Techbuilt House/Wilson House


Carl Koch


1958


Description

Field survey was not conducted on this house.


Significance

The Techbuilt House/Wilson House was designed by architect Carl Koch and constructed in 1958. The property was acquired by Charles E. and Frances E. Wilson in 1956. Frances Wilson worked for SMS Architects (formerly Sherwood, Mills & Smith) in Stamford. In 1970, she was elected president of the Connecticut Chapter of the American Institute of Interior Designers. In 1971, she became the head of SMS Interiors, an offshoot of SMS Architects. The original house had a rectangular plan with a second-floor wood deck on one end and a screened porch at the rear. The house had a concrete foundation, vertical wood siding, and an asphalt-shingled gable roof.

The Techbuilt House was designed by architect Carl Koch in 1953 as a pre-fabricated house prototype. At least two other Techbuilt Houses were constructed in New Canaan: the Techbuilt House/Swallen House in 1954 and the Techbuilt House/Aderer House in 1954-55. Koch designed several affordable prefabricated housing prototypes starting in the late 1940s. The Techbuilt House was one of the most successful and would eventually be available in twenty-two models. When first designed, the Techbuilt House could be constructed (on average) for $7.50/square foot, as compared to $10/square foot for a conventional builder's house and $15/square foot for a custom-built house.

The exterior design of the Techbuilt House was characterized by a pitched roof, large plate glass windows on the gable ends, and deep eaves. Koch had determined that the most economical use of space was achieved by a two-story plan that was essentially an "attic" with high side walls stacked on a partially recessed "basement," allowing for adequate light and ventilation at both levels. The shell of the house was composed of stress skinned panels on a four-foot-wide module. The main entrance could be located either at the gable ends or on the side walls, depending on how the building was situated to the street. The utility core and stairs were located at the core of the house to allow for flexible use of the interior spaces.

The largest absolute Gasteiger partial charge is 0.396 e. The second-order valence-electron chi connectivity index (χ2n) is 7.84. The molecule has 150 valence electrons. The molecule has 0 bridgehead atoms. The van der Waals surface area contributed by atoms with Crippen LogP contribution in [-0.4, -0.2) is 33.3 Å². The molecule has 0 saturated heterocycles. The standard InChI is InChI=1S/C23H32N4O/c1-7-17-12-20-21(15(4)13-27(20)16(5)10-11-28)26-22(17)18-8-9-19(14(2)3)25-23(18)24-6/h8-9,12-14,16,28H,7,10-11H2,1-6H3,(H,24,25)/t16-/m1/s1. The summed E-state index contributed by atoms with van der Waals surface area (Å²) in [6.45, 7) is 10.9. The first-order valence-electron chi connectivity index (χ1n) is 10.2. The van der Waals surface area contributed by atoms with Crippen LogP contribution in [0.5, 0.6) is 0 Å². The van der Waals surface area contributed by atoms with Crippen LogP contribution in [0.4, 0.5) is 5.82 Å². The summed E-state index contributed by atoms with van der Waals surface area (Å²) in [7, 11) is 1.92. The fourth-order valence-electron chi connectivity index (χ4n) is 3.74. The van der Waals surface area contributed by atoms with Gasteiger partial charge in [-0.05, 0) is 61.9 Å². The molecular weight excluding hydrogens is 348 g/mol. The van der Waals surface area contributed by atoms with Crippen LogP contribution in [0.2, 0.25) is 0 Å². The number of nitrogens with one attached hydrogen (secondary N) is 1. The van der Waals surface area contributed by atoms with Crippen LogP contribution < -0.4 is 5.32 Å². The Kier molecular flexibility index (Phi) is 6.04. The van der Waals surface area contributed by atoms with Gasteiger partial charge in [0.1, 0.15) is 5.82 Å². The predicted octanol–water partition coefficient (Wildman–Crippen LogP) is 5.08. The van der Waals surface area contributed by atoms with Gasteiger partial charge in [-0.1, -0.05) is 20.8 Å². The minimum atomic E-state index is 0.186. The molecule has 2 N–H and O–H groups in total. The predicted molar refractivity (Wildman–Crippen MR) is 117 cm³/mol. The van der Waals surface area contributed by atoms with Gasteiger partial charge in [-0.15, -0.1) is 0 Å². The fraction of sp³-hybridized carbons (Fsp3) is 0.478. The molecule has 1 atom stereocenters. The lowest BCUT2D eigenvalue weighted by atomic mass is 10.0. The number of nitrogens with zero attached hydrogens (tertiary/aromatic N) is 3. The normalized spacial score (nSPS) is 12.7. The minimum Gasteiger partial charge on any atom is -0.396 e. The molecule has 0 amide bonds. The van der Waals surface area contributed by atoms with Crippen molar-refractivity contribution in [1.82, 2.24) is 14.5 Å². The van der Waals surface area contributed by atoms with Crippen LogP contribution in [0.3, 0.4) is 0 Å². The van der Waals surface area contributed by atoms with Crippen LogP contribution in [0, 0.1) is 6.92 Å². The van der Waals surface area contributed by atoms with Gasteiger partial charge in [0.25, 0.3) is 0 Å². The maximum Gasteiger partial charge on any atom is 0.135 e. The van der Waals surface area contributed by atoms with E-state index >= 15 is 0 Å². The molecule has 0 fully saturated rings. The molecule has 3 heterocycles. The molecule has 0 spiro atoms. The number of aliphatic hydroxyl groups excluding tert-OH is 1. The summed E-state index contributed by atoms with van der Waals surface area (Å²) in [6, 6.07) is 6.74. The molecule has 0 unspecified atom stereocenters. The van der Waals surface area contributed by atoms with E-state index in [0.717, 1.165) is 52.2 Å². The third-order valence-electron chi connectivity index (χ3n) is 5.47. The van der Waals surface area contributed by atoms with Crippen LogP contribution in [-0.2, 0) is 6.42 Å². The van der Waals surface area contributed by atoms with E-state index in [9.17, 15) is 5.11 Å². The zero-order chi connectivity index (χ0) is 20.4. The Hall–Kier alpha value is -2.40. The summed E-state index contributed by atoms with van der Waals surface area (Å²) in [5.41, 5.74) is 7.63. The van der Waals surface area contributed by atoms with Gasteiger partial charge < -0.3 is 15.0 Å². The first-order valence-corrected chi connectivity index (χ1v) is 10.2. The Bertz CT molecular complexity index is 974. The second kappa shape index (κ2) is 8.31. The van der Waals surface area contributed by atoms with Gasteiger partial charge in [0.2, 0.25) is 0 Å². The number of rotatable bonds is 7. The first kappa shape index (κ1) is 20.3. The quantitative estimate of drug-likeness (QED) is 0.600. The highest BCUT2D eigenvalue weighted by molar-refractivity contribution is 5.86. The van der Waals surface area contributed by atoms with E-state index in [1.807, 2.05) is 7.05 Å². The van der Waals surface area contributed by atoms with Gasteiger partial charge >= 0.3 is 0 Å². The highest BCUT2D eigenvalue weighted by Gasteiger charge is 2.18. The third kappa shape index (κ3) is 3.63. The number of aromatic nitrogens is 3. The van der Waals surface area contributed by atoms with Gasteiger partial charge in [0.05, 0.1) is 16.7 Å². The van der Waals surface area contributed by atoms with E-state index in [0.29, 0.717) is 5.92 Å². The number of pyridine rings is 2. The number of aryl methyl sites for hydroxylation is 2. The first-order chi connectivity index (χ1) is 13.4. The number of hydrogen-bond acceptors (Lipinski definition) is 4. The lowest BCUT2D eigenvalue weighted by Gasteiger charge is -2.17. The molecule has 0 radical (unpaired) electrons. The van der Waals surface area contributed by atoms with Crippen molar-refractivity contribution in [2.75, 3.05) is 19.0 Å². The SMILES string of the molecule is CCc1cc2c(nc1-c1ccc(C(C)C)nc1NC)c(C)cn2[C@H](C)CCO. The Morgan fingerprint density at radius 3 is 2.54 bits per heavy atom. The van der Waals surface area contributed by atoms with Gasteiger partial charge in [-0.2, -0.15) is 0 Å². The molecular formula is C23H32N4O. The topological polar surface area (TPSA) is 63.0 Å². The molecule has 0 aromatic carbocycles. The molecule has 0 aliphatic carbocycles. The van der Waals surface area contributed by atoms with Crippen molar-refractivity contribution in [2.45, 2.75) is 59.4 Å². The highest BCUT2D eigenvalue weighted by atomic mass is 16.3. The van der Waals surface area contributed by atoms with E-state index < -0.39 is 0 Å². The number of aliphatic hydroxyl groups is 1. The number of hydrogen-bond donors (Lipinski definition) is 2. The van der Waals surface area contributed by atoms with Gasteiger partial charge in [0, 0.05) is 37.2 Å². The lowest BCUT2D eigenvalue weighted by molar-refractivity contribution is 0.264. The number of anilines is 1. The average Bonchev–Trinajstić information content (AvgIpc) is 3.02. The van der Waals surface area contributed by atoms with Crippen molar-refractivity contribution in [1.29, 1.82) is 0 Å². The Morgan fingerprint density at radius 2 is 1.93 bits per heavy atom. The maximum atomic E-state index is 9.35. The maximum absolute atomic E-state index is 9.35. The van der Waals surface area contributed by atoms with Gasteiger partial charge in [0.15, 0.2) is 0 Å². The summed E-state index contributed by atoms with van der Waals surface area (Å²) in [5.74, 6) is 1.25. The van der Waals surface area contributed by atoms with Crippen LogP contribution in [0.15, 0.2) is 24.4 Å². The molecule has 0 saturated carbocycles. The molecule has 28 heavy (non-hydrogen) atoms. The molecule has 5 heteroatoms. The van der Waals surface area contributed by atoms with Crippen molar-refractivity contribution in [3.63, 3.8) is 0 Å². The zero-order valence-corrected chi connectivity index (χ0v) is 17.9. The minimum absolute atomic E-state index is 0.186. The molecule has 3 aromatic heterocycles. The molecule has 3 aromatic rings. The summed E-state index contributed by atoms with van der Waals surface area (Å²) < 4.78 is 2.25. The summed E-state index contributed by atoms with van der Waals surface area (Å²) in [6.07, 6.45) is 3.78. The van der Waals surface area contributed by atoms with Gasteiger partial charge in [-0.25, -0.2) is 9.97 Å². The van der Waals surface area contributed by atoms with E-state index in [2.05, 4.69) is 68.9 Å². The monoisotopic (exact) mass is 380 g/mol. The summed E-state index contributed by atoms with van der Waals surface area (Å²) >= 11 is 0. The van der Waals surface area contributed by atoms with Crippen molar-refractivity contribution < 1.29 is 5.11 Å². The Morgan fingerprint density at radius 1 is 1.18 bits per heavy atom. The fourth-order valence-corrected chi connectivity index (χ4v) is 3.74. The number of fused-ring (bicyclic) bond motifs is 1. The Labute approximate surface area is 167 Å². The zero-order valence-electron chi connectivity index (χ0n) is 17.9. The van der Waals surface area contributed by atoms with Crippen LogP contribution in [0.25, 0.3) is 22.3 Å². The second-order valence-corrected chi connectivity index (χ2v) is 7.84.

The pre-fabricated shell of the house, which included wall panels, end panels, floor panels, roof panels, and beams, girders, and trim, was designed for shipment in a single truckload delivery to a site with a prepared foundation. Once on site, four men could unload the components, frame the house, and roof it within two days. All of the finishing work could then be completed inside. The primary cost savings were created through the delivery method and fast pace of construction. The Techbuilt House could be customized to different sizes and floor plans and allowed owners to finish the interiors to individual taste and budget.

In 1959, a flat-roofed, two-car garage was completed. An addition was constructed in 1963. In 1980, Frances E. Wilson became the sole owner of the property. In 2000, Garrett A. Camporine acquired the house.


National Trust for Historic Preservation, 2009.